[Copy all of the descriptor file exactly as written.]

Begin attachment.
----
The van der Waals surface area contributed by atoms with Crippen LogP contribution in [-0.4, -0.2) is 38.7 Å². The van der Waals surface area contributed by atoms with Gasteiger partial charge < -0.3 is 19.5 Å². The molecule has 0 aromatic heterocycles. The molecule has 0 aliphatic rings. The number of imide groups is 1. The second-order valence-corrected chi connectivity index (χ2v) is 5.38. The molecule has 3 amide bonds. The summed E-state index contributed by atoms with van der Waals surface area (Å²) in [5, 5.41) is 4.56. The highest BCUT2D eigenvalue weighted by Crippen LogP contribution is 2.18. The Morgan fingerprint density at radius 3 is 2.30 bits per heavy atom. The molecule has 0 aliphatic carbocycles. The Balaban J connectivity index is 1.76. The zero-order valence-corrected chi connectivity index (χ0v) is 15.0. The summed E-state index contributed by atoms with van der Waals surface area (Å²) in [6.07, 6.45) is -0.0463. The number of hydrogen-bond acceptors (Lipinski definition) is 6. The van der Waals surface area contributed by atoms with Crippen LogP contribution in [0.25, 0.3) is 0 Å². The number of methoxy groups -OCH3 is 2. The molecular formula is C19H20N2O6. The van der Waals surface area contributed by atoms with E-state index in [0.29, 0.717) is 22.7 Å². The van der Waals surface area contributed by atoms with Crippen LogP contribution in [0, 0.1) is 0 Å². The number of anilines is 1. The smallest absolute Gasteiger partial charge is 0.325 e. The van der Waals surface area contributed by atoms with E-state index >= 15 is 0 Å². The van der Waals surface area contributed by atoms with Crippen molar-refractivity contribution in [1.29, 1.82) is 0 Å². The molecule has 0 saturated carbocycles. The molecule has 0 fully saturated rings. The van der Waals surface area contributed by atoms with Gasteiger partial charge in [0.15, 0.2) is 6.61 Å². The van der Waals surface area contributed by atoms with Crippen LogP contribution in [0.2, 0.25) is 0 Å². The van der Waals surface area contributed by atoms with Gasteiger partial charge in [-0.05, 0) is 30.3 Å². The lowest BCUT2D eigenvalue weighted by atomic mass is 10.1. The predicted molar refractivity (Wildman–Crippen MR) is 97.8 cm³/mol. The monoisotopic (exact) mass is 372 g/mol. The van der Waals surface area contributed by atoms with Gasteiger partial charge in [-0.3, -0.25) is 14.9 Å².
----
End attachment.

The van der Waals surface area contributed by atoms with Crippen LogP contribution in [-0.4, -0.2) is 38.7 Å². The van der Waals surface area contributed by atoms with Gasteiger partial charge < -0.3 is 19.5 Å². The molecule has 0 aromatic heterocycles. The molecule has 0 aliphatic rings. The number of imide groups is 1. The second-order valence-corrected chi connectivity index (χ2v) is 5.38. The molecule has 3 amide bonds. The summed E-state index contributed by atoms with van der Waals surface area (Å²) in [5, 5.41) is 4.56. The highest BCUT2D eigenvalue weighted by Crippen LogP contribution is 2.18. The Morgan fingerprint density at radius 3 is 2.30 bits per heavy atom. The molecule has 0 aliphatic carbocycles. The Balaban J connectivity index is 1.76. The zero-order valence-corrected chi connectivity index (χ0v) is 15.0. The summed E-state index contributed by atoms with van der Waals surface area (Å²) in [6.07, 6.45) is -0.0463. The number of hydrogen-bond acceptors (Lipinski definition) is 6. The van der Waals surface area contributed by atoms with Crippen LogP contribution in [0.25, 0.3) is 0 Å². The number of methoxy groups -OCH3 is 2. The molecular formula is C19H20N2O6. The van der Waals surface area contributed by atoms with E-state index in [0.29, 0.717) is 22.7 Å². The van der Waals surface area contributed by atoms with Crippen LogP contribution in [0, 0.1) is 0 Å². The number of anilines is 1. The smallest absolute Gasteiger partial charge is 0.325 e. The van der Waals surface area contributed by atoms with E-state index >= 15 is 0 Å². The van der Waals surface area contributed by atoms with Crippen molar-refractivity contribution in [1.29, 1.82) is 0 Å². The molecule has 0 saturated carbocycles. The molecule has 0 fully saturated rings. The van der Waals surface area contributed by atoms with Gasteiger partial charge in [0.15, 0.2) is 6.61 Å². The van der Waals surface area contributed by atoms with Crippen LogP contribution in [0.2, 0.25) is 0 Å². The van der Waals surface area contributed by atoms with Gasteiger partial charge in [-0.05, 0) is 30.3 Å². The lowest BCUT2D eigenvalue weighted by atomic mass is 10.1. The predicted molar refractivity (Wildman–Crippen MR) is 97.8 cm³/mol. The monoisotopic (exact) mass is 372 g/mol. The van der Waals surface area contributed by atoms with Gasteiger partial charge in [-0.3, -0.25) is 14.9 Å².